An elementary school principal in the Boston public school district showed up for work Tuesday wearing a Lady Gaga costume and prepared to milk a cow. He was not paying homage to the pop singer or to dairy farmers – he was making good on a promise he had made to his students.
With Boston Mayor Thomas Menino and Massachusetts Gov. Deval Patrick in tow, Justin Vernon, the principal of Roger Clap Innovation School in Dorchester, Mass., challenged his 170 students in kindergarten through fifth grade last October to read a combined 10,000 books by the end of the academic year. But before the students accepted Vernon's challenge, they wanted something in return.
"They pushed back on me, saying 'If we're going to have to read all these books to meet our goal, you've got to do something for us," Vernon said. "Somehow I got stuck with dressing up as Lady Gaga and milking a cow."
The students exceeded their goal by 3,000 books, averaging more than 75 books per student, Vernon said. Books read for class and read aloud by parents counted toward the total.
To hold students, of which nearly three-quarters qualify for free or reduced-price lunch and more than a fifth receive special education services, accountable for their home reading claims, teachers had them fill out logs for their parents to sign. Kenny Jervis, whose son Nigel is in kindergarten daughter Sofia is in third grade at Clap, said his children took the "really took the challenge to heart," even competing among themselves.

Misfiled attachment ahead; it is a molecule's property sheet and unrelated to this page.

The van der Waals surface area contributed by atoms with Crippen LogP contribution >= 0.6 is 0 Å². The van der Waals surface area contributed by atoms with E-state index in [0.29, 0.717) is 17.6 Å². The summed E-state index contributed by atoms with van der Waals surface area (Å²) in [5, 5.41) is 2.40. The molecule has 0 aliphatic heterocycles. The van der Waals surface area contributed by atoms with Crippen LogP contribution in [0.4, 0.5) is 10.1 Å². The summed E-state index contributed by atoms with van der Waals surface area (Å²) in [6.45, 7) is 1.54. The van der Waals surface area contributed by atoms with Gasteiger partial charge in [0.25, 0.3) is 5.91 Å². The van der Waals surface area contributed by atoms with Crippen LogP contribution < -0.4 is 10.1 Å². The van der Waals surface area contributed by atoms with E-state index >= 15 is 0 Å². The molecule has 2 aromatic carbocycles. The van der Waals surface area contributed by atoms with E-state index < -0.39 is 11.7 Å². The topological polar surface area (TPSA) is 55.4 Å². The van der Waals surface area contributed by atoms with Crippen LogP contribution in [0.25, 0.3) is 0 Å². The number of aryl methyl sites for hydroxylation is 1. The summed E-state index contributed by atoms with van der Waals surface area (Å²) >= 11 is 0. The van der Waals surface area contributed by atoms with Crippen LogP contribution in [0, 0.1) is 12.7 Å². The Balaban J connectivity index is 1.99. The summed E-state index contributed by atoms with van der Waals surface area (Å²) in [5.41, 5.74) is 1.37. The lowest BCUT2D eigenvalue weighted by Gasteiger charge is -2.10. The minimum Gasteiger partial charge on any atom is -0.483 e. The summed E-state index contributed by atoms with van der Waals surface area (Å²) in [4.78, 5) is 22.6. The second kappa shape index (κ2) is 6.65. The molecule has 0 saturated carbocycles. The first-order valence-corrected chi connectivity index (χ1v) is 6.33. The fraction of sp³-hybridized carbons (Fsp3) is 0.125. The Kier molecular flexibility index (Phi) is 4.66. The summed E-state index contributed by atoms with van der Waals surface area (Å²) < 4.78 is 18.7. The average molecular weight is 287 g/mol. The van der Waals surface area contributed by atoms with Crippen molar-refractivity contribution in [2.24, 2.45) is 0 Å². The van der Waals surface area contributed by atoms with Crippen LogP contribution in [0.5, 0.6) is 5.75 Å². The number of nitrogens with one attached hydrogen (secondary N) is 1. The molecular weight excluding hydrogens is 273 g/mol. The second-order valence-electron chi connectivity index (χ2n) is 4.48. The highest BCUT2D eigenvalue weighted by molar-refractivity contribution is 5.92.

By June, Nigel had read 200 books, including three from C. S. Lewis's Chronicles of Narnia series, and Sofia reached 150 books – mostly longer than Nigel's, her father was quick to add. Nigel and Sofia's reading "really blossomed" over the course of the challenge, he said.
First-grade teacher Tim Apple said the school's weekly town-hall meetings, at which each grade touted its book tally, helped keep students motivated. A field trip to an IMAX theater to see an underwater documentary celebrated 5,000-book milestone. But Apple said the promise of seeing their principal dressed as the often ostentatious diva was a key factor driving students to read.
"Students were always asking 'Is he really going to do it?'" Apple said.
The answer to that question became clear Tuesday morning, when a tall figure in heels, snug black tights and a black dress emerged from a stretch limousine outside Clap. Adorned with a necklace, tiara, oversized sunglasses and plenty of makeup, Vernon made his way toward a cow in the middle of an athletic field behind the school.
Students, some accompanied by parents, swarmed around their glamorously clad principal and chanted "Milk the cow!" until Vernon, pulling back his long blonde wig, knelt down and delivered on the second half of his promise.
No word yet on whether Clap has plans for a summer reading contest.
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